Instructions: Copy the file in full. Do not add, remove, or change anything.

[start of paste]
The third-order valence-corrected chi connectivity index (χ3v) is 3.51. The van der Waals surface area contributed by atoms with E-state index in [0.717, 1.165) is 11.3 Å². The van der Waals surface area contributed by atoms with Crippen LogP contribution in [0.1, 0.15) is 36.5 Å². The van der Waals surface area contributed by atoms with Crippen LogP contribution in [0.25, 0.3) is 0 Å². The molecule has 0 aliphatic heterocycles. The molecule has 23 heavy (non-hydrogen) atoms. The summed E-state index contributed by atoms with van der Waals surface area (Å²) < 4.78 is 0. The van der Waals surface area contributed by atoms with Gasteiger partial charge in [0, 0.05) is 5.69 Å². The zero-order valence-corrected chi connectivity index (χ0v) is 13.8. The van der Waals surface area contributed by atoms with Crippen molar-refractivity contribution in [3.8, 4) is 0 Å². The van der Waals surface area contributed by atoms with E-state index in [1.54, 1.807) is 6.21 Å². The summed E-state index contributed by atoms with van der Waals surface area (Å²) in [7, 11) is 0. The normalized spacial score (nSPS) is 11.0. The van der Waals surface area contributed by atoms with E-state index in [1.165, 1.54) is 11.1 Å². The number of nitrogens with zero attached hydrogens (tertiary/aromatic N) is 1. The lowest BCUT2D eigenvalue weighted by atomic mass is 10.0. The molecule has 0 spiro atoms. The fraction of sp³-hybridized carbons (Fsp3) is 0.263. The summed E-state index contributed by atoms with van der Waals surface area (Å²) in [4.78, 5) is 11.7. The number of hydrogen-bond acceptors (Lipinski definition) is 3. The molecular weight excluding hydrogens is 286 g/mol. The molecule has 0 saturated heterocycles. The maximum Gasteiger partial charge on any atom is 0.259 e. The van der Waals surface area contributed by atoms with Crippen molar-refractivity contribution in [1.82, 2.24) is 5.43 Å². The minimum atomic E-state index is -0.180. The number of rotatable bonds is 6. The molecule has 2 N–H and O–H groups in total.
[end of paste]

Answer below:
The third-order valence-corrected chi connectivity index (χ3v) is 3.51. The van der Waals surface area contributed by atoms with E-state index in [0.717, 1.165) is 11.3 Å². The van der Waals surface area contributed by atoms with Crippen LogP contribution in [0.1, 0.15) is 36.5 Å². The van der Waals surface area contributed by atoms with Crippen LogP contribution in [0.25, 0.3) is 0 Å². The molecule has 0 aliphatic heterocycles. The molecule has 23 heavy (non-hydrogen) atoms. The summed E-state index contributed by atoms with van der Waals surface area (Å²) < 4.78 is 0. The van der Waals surface area contributed by atoms with Gasteiger partial charge in [0, 0.05) is 5.69 Å². The zero-order valence-corrected chi connectivity index (χ0v) is 13.8. The van der Waals surface area contributed by atoms with Crippen molar-refractivity contribution in [3.8, 4) is 0 Å². The van der Waals surface area contributed by atoms with E-state index in [1.54, 1.807) is 6.21 Å². The summed E-state index contributed by atoms with van der Waals surface area (Å²) in [7, 11) is 0. The normalized spacial score (nSPS) is 11.0. The van der Waals surface area contributed by atoms with E-state index in [1.165, 1.54) is 11.1 Å². The number of nitrogens with zero attached hydrogens (tertiary/aromatic N) is 1. The lowest BCUT2D eigenvalue weighted by atomic mass is 10.0. The molecule has 0 spiro atoms. The fraction of sp³-hybridized carbons (Fsp3) is 0.263. The summed E-state index contributed by atoms with van der Waals surface area (Å²) in [4.78, 5) is 11.7. The number of hydrogen-bond acceptors (Lipinski definition) is 3. The molecular weight excluding hydrogens is 286 g/mol. The molecule has 0 saturated heterocycles. The maximum Gasteiger partial charge on any atom is 0.259 e. The van der Waals surface area contributed by atoms with Crippen molar-refractivity contribution in [1.82, 2.24) is 5.43 Å². The minimum atomic E-state index is -0.180. The number of rotatable bonds is 6. The molecule has 2 N–H and O–H groups in total.